Serving House: A Journal of Literary Arts
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SHJ Issue 14
Spring 2016

[Four Poems]

by Joy Moore

The Piano

An old upright with missing keys,
but it was hers,
and somehow she wheeled it to the barn,
leveled it on abandoned plywood
against the certain slow sinking into hayseed and mud.

Ghosts in the damp corners and loft,
and her fingers moving like small lit wicks
subduing shadows. Simple,
the imagined old bellow of the tired bull,
the constant swat of cows’ tails, cats
prowling for mice and voles.

Beyond the silent, safe shelter of the house
where walls stood studded and straight,
planked gray-boards leaning inward, just so, like a choir
that longs for a song they haven’t, anymore, the voice
to carry. And so, she primes
her hands and plays an octave lower,

and the dust and cobwebs and rusted milk buckets
drift into dream, sunstreaks, the clatter
of morning boots, the stench of grunting pigs
pricked awake, the rooster rounding the chickens.

A song so vivid only a single note hummed
and it returns, full-throated, whole. She is running
through the sunflowers that tower overhead,
holding her skirt up. Inside, a wounded redbird.
Her father bends and cradles it, then sings a wordless dirge.
And with them, the whole barn sways.

Then the dark startles her with a whistle of wind,
a fractured roof slat
as the distant, thick-tongued stutter of a diesel engine
flares. She listens to the absences,
and refusing to join, begins again, her fingers
not yet stiff from the cold.


The Sleepwalkers

In the season in-between, the sky
rain-silked, someone slips out
the screen door toward a back field,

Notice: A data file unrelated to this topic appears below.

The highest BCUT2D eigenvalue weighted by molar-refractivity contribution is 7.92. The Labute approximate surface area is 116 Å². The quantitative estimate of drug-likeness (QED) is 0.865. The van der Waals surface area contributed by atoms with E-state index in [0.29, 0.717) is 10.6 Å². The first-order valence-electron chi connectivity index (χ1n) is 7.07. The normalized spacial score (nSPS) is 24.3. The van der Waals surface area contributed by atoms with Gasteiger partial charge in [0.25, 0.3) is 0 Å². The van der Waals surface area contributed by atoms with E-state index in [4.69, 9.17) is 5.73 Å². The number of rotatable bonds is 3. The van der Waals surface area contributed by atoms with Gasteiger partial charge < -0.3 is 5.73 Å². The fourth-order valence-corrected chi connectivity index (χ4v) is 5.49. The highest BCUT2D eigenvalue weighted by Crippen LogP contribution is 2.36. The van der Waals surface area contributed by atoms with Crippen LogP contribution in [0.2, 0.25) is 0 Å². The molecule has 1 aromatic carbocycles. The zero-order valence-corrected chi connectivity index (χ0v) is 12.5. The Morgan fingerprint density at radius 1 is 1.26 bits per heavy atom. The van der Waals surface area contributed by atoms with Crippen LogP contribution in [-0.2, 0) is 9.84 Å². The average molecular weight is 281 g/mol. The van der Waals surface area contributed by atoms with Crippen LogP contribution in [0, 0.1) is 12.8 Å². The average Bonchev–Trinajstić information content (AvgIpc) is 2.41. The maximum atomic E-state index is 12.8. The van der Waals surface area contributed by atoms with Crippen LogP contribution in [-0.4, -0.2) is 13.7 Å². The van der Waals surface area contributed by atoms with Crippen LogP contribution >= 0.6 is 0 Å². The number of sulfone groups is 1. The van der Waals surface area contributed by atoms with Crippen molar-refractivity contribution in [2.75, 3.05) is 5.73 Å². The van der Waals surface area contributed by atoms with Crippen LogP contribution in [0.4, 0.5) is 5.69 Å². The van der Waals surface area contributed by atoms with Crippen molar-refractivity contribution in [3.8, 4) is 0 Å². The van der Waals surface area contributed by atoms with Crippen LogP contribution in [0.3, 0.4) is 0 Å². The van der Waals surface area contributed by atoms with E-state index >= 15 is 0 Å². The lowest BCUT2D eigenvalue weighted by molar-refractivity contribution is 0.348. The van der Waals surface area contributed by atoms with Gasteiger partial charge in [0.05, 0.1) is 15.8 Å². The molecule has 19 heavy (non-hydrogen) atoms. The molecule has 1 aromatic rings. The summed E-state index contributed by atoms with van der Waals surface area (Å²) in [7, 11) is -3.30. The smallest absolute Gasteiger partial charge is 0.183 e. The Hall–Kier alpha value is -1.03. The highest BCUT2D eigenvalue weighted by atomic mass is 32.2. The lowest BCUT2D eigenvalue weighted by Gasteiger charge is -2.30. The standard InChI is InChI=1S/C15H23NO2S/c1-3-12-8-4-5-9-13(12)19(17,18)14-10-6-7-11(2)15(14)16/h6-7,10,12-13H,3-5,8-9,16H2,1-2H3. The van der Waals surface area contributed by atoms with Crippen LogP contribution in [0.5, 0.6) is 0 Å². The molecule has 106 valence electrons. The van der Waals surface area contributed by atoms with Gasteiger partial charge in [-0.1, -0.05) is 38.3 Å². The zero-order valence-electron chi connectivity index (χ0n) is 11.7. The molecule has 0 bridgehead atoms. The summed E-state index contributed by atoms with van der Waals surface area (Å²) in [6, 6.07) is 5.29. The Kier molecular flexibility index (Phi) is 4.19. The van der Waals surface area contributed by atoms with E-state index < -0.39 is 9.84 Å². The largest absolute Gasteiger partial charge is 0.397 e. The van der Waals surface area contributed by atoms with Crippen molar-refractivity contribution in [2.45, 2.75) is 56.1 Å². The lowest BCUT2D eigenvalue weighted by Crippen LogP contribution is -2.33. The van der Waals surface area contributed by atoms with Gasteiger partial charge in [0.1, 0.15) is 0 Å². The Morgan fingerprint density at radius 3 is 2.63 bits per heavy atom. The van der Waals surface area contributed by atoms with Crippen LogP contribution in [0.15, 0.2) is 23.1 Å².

a fence, the woods where the river
bends against shale
and walnuts dangle like ash-snubbed stars.

Trees shiver above ground fog
like sleepwalkers stalled on porches
without coats or robes.

With every step, the ground pronounces
something’s here: the rustle of raccoons foraging,
a wood thrush at the river’s edge, boulders
lodged in the current. Far off, a railroad bridge,
an approaching train
where a boy dreams his way past blurred buildings
toward Omaha or Fort Collins.

Smoke plumes from chimneys and factory stacks
where, perhaps, bells were forged, and who was it
composed the notes from the base of those towers,
tugging at hundred-foot ropes as if to waken

the barefoot wanderers at dawn and call them home?
They splash water on their faces
and sip coffee at the breakfast table
before school or work or worship.
How ordinary they seem then,
peeling an orange, buttering toast,
those who travel the night with ease, whose bodies
hide among tobacco rows and hug the edges of windbreaks,
their eyes shadowlit by a million crescent moons.


In the Shade of White Fire

for Merideth, Justin, and Anders
When your first cry sounded
through the blurring hum of that room—

monitors beeping, shoes scuffing linoleum—
we held our breath, our mouths rounded

in wonder at you breathing here, among us.
As if, until this moment, we’d been waiting,

like pots in a wood kiln, and only then,
did the fire reach us: heat feathers, glazing us gold.

In the space between bedside and doctor, we are christened
with new names: Father, Mother, Son.

The nurse swayed you, muttering mmhm, mmhm,